jury that he was of sound mind when it was executed. A man may be insane to the extent of being dangerous if set at liberty and

yet have sufficient mental capacity to make a will, enter into contracts, transact business and be a witness.

This was an action of ejectment brought in the Supreme Court of the District by grantees of the heirs at law of William Thomson against Joseph H. Moore and the firm of Thomas J. Fisher & Company, agents of Mary Cecelia and Georgiana Hawkes Thomson of the county of Kent, England, devisees under the will of William Thomson, to recover possession of an undivided ninety-one one-hundredths of certain real estate in the city of Washington. Upon the trial it was admitted that William Thomson died in Southampton, England, in 1887, seized of the lot in question; that he was born in and was a citizen of the United States, leaving no issue or descendants. Plaintiffs had acquired the title of the heirs at law, and the defendants were in possession of the lot as life tenants under his alleged will.

The validity of the will and the due execution thereof were contested by the plaintiffs for reasons hereinafter indicated in the opinion. The trial resulted in a verdict for the defendants, upon which judgment was entered, and affirmed by the Court of Appeals. 22 D. C. App. 9.

Mr. Hugh T. Taggart and Mr.C.C. Cole, with whom Mr. Leo Simmons was on the brief, for plaintiffs in error.

Mr. Wilton J. Lambert and Mr. D. W. Baker, for defendants in error.

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MR. JUSTICE BROWN, after making the foregoing statement, delivered the opinion of the court.

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The validity of the will was attacked upon three grounds: 1st, that it has not the requisite number of witnesses to pass real estate in this District; 2d, that the testator was of unsound mind; 3d, that undue influence had been exercised by one of the designated executors, and others.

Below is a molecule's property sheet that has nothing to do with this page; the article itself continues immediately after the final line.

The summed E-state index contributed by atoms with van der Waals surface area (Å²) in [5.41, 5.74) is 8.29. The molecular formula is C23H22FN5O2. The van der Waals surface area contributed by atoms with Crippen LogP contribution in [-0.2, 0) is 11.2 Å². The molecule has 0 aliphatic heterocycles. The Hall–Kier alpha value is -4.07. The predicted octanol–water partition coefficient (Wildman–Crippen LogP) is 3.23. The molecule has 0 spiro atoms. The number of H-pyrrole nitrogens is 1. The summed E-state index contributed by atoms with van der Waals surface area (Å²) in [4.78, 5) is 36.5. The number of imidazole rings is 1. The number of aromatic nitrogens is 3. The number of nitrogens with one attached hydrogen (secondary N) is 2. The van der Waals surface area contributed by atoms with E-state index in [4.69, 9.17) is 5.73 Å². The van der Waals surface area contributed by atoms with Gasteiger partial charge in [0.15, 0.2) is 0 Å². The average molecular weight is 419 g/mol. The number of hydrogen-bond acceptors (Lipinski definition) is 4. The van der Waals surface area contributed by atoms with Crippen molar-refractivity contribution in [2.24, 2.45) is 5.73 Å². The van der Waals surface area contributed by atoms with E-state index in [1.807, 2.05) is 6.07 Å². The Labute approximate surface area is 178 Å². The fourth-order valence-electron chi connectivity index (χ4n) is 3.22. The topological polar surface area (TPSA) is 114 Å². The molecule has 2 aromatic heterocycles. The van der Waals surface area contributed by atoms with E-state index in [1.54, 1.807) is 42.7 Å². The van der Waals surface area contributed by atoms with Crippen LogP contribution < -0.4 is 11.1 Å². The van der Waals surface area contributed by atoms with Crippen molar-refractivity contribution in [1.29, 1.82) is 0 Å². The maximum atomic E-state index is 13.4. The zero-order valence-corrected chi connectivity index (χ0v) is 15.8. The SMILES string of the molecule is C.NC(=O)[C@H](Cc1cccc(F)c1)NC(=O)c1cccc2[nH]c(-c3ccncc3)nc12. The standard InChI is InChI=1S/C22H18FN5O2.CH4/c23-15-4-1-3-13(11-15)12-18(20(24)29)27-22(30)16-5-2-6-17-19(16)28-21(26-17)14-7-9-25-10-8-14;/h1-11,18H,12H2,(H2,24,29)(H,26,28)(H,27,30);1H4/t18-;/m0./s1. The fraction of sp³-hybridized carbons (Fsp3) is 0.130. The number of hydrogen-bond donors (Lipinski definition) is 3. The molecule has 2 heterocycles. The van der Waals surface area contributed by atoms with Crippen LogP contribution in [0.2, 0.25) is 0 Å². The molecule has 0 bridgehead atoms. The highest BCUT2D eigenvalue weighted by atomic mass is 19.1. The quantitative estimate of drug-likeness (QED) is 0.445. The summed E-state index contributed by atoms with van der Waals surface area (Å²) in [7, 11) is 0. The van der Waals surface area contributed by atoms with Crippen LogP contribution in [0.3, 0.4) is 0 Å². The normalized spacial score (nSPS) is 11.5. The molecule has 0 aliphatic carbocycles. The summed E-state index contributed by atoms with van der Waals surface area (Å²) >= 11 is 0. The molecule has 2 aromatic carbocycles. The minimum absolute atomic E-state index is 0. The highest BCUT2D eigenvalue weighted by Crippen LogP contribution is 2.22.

Thomson was a resident of Washington, but at the time of and for some years prior to his death was the American consul at Southampton, England. One John H. Cooksey, a resident merchant at Southamptan, was his vice consul. The will was prepared by Walter R. Lomer, a resident solicitor, and was executed at his office February 24, 1886. By this will he devised the property in controversy to the appellees, Mary Cecelia Thomson and Georgiana Hawkes Thomson, his cousins, of Kent County, England, jointly for their joint lives and to the survivor of them, with remainder to Mary Cunningham Roberts, of London, for life, and remainder in fee to her only son. The will, which was executed in duplicate, was written upon two sheets of paper, to each of which the testator affixed his name. It was witnessed in the usual form by Lomer and by one Linthorne, a clerk in his office, who attached their signatures in the presence of and at the request of the testator, and in the presence of each other. On the day after the execution of the will Thomson again went to the office of his solicitor, Lomer, who wrote a certificate of acknowledgment in the margin of the second and last page of the will, which was signed by Cooksey, the vice consul.

The original will, being of record in the Probate and Admiralty Division of the High Court of Justice in London, could not be produced, but was proved by a certificate and examined copy. The attestation clause and the certificate were as follows:

“Signed and acknowledged by the said William Thom